In our introductory blog, we mentioned that 55% of European insurers will be looking to tighten their belts in 2021. In the UK, while the impact from the recent Supreme Court business interruption ruling is a one-off, the gradual wind back of government-backed business and furlough support schemes may create a longer lasting headwind for insurers. Battered by the lockdown and bankruptcies, further erosion in SME premiums is likely especially in non-food retail, hospitality, travel and leisure sectors. The knock-on effects on profitability may prompt more insurers to embark on cost transformation initiatives.
However, according to our recent cost survey, 83% of UK cost transformation programmes failed to achieve their goals. Inability to align leadership around shared objectives is considered a major cause, and with the majority (69%) of the UK organisations targeting greater than 10% cost reduction over the course of next year, now is the time for the C-Suite to act.
Let’s face it, cost reduction is never straightforward. It requires leaders to make unpopular and often difficult decisions. Many insurers are struggling to take the first step due to competing agendas and appetite across the C-Suite, typically driven by a lack of consensus on the most pressing challenges facing the business. According to our 2020 Deloitte Cost Survey, cybersecurity vulnerabilities and increasing customer demand were cited as the most pressing challenges facing European insurer CxOs. Decisions that companies make today to kick-start recovery can help or hinder their positioning for the future.
Many organisations are already ‘change fatigued’ from recurrent transformation programmes, post-merger integration and restructuring initiatives over the past five to seven years. They have continually been tackling costs focusing on simple opportunities to little avail as they typically reappear or pop up elsewhere in the business. Now insurers recognise the need to be bold and take on more difficult costs that are inherently more complex to unpick and, potentially, sacred cows. We have also observed in several cases that a shortage of transformation and digital experience at board level, coupled with ad-hoc execution capabilities, can act as a barrier to change.
So how do insurers set the right ambition and appetite across the C-Suite to kick-start a successful cost journey?
First of all, it is crucial to set up the programme from the top. Without executive team alignment major initiatives are likely to under-deliver. Executive sponsorship from the top will manifest the strategic importance to the entire organisation. It is also important to articulate what ‘shared success’ looks like by defining an incentive framework underpinned by shared objectives with clear metrics that spur on senior management and their teams to drive value.
Clear choices must be made up-front. To our earlier point, it is not uncommon to have competing agendas around the executive table when a cost programme is about to take place. “Do we deliver left-to-right (tactical) or right-to-left (strategic)?” “Do we focus on expense or loss ratio performance?” “Head Office vs Business Units?” It is crucial for the C-Suite to think through these key questions and define a clear set of principles that will guide and shape the cost transformation going forward.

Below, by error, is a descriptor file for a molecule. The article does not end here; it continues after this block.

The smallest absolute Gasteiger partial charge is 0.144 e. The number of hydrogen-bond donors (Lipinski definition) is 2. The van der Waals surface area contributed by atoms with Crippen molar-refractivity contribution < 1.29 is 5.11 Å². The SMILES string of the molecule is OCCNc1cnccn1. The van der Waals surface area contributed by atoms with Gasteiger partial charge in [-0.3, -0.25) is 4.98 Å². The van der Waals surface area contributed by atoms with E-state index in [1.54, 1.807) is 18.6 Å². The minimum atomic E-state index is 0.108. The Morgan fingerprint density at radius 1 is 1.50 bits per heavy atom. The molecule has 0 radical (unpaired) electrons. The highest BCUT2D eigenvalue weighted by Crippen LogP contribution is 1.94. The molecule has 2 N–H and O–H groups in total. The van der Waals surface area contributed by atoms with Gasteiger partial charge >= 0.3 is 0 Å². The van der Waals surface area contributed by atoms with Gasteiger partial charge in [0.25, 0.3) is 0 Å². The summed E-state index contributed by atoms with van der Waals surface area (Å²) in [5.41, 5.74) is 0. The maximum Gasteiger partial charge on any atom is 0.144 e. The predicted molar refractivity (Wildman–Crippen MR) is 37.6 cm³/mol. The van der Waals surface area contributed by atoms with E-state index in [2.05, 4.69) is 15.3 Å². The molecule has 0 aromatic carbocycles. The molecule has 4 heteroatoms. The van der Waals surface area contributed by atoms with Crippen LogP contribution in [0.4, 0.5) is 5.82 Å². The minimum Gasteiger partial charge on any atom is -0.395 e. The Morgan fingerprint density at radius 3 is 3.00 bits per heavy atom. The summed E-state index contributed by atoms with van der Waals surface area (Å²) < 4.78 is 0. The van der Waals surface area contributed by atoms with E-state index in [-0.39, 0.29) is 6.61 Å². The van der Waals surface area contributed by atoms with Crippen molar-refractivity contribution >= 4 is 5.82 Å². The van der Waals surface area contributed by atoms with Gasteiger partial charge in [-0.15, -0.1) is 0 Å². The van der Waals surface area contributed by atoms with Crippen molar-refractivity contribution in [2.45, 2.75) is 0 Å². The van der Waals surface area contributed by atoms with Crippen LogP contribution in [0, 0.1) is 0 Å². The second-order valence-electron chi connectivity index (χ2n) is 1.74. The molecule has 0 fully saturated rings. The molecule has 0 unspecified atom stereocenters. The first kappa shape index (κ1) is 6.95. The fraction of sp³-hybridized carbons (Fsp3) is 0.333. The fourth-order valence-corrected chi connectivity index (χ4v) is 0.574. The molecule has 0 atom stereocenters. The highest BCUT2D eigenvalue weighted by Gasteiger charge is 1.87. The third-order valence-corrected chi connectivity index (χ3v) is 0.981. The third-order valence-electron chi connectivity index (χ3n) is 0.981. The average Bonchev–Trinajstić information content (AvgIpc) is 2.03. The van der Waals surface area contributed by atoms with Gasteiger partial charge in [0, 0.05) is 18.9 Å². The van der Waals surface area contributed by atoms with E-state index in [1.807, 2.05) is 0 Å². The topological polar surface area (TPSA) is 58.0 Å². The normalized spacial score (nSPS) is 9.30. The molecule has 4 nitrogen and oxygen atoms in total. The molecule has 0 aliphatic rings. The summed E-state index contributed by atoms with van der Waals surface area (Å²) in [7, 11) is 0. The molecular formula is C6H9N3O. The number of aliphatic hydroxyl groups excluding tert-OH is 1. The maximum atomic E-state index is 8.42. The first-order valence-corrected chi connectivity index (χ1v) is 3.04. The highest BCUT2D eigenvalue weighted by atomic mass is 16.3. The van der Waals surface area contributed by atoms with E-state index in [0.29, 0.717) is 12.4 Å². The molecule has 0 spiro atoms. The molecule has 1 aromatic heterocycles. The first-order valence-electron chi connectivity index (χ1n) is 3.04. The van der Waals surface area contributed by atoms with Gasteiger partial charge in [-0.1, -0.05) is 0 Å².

Like every strategic change, the leadership should create a ‘burning platform’ to articulate the importance and urgency for the cost initiative. Benchmarking can be used at this stage to reinforce the message and expose the performance gap, but as a signal may not show the true gravity of the challenge. It should be coupled with a compelling future vision so that the effort can be guided by a set of imperatives that the wider-organisation can buy-into.
Whilst tactical savings are necessary to get some runs-on-the-board, they should be time-boxed and focused to avoid death by a thousand cuts. The danger of a ‘left-to-right’ mission is that it runs out of steam fairly quickly and cost savings as a result of one-off actions typically will creep back into the business over time. The C-Suite need to create long-term strategies to sustainably address the expense base. ‘Right-to-left’ initiatives such as cloud, automation, re-platforming, organisation simplification and remote working enablement have been rated as top transformation levers by European insurers as a means to recover from the Covid-19 pandemic, and thrive. Prioritising and sequencing these levers will maximise their combined impact and provide a roadmap enabling leadership to navigate the journey ahead.
Last but not the least, insurers should leverage the opportunity to fix existing capability gaps and enable a continuous save-to-transform mindset. We have seen winners adopting sustained leadership behaviours and structures such as enterprise ‘agile’ delivery, flexible staffing, and strategic sourcing of even core capabilities. They have also laid the foundation for transformation through establishing greater cost transparency and insight, increased control, reduced bureaucracy and more effective decision making - increasing confidence across the C-Suite to seize the moment.
We will re-visit the topic of leadership as part of our future blogs.
Whilst tactical savings are necessary to get some runs-on-the-board, they should be time-boxed and focused to avoid death by a thousand cuts. The danger of a ‘left-to-right’ mission is that it runs out of steam fairly quickly and cost savings as a result of one-off actions typically will creep back into the business over time.